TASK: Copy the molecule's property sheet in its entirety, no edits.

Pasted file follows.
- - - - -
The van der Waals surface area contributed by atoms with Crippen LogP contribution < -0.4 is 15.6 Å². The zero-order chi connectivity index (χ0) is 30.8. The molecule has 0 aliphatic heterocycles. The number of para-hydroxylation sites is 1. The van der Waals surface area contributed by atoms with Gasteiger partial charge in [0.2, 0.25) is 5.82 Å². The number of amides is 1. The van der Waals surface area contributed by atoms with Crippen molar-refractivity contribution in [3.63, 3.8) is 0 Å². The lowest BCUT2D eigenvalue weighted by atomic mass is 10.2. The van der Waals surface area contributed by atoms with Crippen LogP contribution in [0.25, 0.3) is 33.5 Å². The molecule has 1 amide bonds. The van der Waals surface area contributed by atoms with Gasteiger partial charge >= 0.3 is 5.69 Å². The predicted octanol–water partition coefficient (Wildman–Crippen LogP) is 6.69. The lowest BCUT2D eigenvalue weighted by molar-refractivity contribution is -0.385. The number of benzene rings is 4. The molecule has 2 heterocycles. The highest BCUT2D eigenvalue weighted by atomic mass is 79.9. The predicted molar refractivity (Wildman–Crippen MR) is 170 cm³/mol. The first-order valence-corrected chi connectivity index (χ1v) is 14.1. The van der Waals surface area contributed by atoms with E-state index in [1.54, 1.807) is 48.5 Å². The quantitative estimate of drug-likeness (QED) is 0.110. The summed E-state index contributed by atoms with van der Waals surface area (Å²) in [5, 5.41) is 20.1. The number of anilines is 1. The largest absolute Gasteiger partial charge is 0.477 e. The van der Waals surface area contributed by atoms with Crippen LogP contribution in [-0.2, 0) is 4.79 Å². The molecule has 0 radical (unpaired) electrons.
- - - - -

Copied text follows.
The van der Waals surface area contributed by atoms with Crippen LogP contribution < -0.4 is 15.6 Å². The zero-order chi connectivity index (χ0) is 30.8. The molecule has 0 aliphatic heterocycles. The number of para-hydroxylation sites is 1. The van der Waals surface area contributed by atoms with Gasteiger partial charge in [0.2, 0.25) is 5.82 Å². The number of amides is 1. The van der Waals surface area contributed by atoms with Crippen molar-refractivity contribution in [3.63, 3.8) is 0 Å². The lowest BCUT2D eigenvalue weighted by atomic mass is 10.2. The van der Waals surface area contributed by atoms with Crippen LogP contribution in [0.25, 0.3) is 33.5 Å². The molecule has 1 amide bonds. The van der Waals surface area contributed by atoms with Gasteiger partial charge >= 0.3 is 5.69 Å². The predicted octanol–water partition coefficient (Wildman–Crippen LogP) is 6.69. The lowest BCUT2D eigenvalue weighted by molar-refractivity contribution is -0.385. The number of benzene rings is 4. The molecule has 2 heterocycles. The highest BCUT2D eigenvalue weighted by atomic mass is 79.9. The predicted molar refractivity (Wildman–Crippen MR) is 170 cm³/mol. The first-order valence-corrected chi connectivity index (χ1v) is 14.1. The van der Waals surface area contributed by atoms with E-state index in [1.54, 1.807) is 48.5 Å². The quantitative estimate of drug-likeness (QED) is 0.110. The summed E-state index contributed by atoms with van der Waals surface area (Å²) in [5, 5.41) is 20.1. The number of anilines is 1. The largest absolute Gasteiger partial charge is 0.477 e. The van der Waals surface area contributed by atoms with Crippen LogP contribution in [-0.2, 0) is 4.79 Å². The molecule has 0 radical (unpaired) electrons.